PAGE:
This is the completion of my 1/10-scale model of the 15-shaku ayubune. This began with the cutting of the beams. I made the smallest beam at the bow, called the tsunatsuke, 1.5-sun square. The other two main beams I made 3-sun wide and 2.5-sun thick. I didn’t have any sugi of the necessary thickness, so I had to use two pieces glued together. I put the seam on the side of the beam in hopes that would make it less visible.
I used the beams as a guide to help me size the cutouts in the hull, which I cut with my Japanese Hishika, Super Fine Cut Saw, that I got from Zootoyz. It worked really well for this.
I found a supplier with the exact same saw in the U.S., but the cost for the saw was more than what Zootoyz charges, even when you add the international shipping. The one thing with this saw is that it cuts so easily, you have to be careful not to cut too much. For the final trimming of the notches, I used a scalpel.
First, I notched out the hull for the bow platform, called the omoteamaose, and the stern platform, called the tomoamaose. These were the easiest to deal with, since they are at the ends of the boat. So, I dealt with these first.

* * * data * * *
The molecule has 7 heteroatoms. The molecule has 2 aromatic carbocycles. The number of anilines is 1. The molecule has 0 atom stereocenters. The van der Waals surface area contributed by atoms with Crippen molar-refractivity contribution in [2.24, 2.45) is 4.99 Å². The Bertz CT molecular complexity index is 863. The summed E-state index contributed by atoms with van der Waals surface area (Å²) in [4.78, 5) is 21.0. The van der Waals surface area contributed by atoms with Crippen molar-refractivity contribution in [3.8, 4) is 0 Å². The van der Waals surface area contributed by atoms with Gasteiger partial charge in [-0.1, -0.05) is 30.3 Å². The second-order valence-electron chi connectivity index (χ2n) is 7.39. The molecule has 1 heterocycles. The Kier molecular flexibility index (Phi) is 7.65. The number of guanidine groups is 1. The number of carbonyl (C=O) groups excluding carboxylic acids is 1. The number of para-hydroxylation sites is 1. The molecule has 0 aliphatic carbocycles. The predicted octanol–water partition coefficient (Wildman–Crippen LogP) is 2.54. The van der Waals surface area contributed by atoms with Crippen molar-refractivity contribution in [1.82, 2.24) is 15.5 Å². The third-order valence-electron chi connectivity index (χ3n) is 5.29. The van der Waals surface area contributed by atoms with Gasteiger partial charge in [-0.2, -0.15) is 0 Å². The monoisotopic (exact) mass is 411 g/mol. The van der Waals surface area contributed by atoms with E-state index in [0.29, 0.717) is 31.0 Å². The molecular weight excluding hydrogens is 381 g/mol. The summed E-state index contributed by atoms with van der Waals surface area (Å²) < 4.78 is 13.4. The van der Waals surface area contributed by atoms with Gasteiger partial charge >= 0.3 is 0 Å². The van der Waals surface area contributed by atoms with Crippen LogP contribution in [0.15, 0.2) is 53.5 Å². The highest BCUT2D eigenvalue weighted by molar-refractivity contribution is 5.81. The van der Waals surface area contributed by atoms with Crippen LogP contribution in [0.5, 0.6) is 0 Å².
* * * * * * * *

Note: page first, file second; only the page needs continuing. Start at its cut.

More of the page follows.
It was simple enough to add the omoteamase using a 3mm wood. I pre-cut the piece to roughly the correct size by inserting the piece into place and tracing out the extents in pencil. I could then glue the piece into place and sand away any excess using a large sanding block. Continue reading
Progress continues with my 1/10-scale model of the 15-shaku boat used on the Hozu river, northwest of Kyoto. I’m 6 months into the build, but I have certainly not spent a great deal of time in actual construction. Mostly, I’ve been contemplating how I was going to accomplish each task of the build. Things are progressing quickly now.
Ayubune model with former clamped to the baseboard fixture
With the new fixture holding things in place, I taped a piece of cardstock into place to trace the shape of the hull planking. I rough marked the outlines of the bottom, bow plank, and transom on it. The planking will be cut oversized, so getting the exact shape isn’t really necessary, except to make sure that the wood I cut is large enough, but not too wasteful of my limited wood supply.
Next, I cut four straight strips of 3mm sugi on my table saw about 1 shaku wide and 16.5 shaku long. There are two hull planks on each side of the boat, but unlike many other wasen designs, the planks fit flush together, so the sides of the boat are perfectly flat. So I glued up the planks into two side-by-side pairs.
Something I didn’t mention last time was that I had cut a paper pattern for the shiki and rubber-cemented it to the assembled . I then cut the wood to the pattern. Since the plans I have show the lines to the inside of the planking, I left the pice a little long at the aft end, as the bottom extends slightly beyond the transom.
Shiki with pattern, and cut to shape, with extension at the aft end